Dr Mike Hardwich Foundation


REG NO. 2013/138987/08

Approximately 80% of South African pets have no access to veterinary care. A frightening figure and with this comes the uncontrolled breeding of unwanted puppies and to a lesser extent kittens.

The Welfare organisations do an excellent job in helping but often their focus is diverted due to other needs and their organisations are costly to run. Further, when they are dependent on charity to keep going, it becomes an unenviable and daunting task.

I was made aware of the need to sterilise animals in the underprivileged areas. The figures given to me were of great concern with many of the Welfare organisations in KwaZulu-Natal sterilising less than 100 animals per month. This means that the impact, in real terms, is minimal.

In a trial lasting three months my veterinary assistant and I managed the sterilisation of up to 20 animals per day. This was certainly sustainable and the number could be increased if an additional veterinary surgeon was employed.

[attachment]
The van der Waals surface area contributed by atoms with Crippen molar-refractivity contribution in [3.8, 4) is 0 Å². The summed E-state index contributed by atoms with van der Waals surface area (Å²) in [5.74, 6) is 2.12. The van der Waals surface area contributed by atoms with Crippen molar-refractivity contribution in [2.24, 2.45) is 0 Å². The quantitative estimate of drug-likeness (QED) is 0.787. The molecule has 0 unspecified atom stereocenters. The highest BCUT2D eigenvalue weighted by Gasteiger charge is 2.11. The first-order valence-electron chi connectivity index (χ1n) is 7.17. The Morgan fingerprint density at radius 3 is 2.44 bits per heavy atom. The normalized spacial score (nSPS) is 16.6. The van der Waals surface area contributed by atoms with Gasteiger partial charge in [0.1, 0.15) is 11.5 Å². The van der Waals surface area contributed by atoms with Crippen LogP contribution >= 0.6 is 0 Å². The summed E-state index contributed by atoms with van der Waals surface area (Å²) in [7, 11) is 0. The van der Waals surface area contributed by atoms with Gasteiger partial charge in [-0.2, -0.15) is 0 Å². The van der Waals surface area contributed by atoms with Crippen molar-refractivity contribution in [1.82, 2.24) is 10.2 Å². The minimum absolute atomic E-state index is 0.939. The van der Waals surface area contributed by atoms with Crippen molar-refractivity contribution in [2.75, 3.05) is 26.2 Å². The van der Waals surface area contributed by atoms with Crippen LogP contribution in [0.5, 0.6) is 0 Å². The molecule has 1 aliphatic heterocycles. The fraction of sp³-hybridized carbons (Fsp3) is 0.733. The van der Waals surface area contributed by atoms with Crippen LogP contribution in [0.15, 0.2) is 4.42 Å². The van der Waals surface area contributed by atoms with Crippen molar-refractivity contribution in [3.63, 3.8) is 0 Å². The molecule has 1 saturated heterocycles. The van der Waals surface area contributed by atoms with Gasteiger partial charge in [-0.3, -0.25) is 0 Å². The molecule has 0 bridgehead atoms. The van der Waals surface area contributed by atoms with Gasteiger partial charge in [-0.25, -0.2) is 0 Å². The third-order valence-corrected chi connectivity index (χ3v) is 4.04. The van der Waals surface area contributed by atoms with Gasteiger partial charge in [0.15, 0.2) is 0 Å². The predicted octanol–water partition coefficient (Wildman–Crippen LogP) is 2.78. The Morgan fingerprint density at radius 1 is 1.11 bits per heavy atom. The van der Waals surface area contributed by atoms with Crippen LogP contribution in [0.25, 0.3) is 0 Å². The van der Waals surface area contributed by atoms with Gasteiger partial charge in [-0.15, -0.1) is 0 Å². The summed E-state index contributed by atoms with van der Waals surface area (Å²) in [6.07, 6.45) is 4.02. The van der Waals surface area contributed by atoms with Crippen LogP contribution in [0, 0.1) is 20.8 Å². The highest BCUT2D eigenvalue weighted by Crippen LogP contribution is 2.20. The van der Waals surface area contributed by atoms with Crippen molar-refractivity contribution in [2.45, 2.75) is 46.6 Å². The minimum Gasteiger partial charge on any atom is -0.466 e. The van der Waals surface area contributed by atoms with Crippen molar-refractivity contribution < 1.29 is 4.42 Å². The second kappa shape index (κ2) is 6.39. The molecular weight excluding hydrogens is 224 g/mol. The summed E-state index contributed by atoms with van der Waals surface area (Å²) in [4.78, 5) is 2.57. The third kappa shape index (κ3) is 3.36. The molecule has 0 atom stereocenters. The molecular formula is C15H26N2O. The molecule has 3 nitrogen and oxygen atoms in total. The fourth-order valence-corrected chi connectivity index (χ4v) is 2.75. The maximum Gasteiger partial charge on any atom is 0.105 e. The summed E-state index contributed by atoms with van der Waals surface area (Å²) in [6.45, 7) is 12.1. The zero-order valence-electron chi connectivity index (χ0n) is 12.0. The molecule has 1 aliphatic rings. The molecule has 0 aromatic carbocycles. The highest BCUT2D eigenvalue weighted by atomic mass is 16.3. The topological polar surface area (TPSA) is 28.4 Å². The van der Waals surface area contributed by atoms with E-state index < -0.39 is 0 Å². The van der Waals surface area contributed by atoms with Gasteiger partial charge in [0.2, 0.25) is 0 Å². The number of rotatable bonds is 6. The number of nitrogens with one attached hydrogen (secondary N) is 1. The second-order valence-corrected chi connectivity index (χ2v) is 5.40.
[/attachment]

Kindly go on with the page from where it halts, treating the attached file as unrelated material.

The hospital was under no unmanageable pressure and the best procedures were followed – every animal was sterilised using the same procedures used for any other operation and in accordance with parameters laid down by the South African Veterinary Council. In addition the animals were all vaccinated and dewormed. Where mange was found they were also treated for this with follow-up treatment. The animals were all transported to the hospital and returned in the evening.

The cost to the pet owner was NOTHING – and no further visitations were necessary because all sutures used were dissolvable.

The costs to us were accurately measured and worked out at about one third of the going rate. This was the result of utilising spare capacity in our hospital – no patient was in any way compromised.

Based on the success of The Lion and the Lamb and hopefully on what’s coming withThe Rhino and the Rat I have formed a non-profit foundation; The Dr Mike Hardwich Foundation, the purpose of which will be to extend this work amongst the disadvantaged population and in particular the pets owned by such people.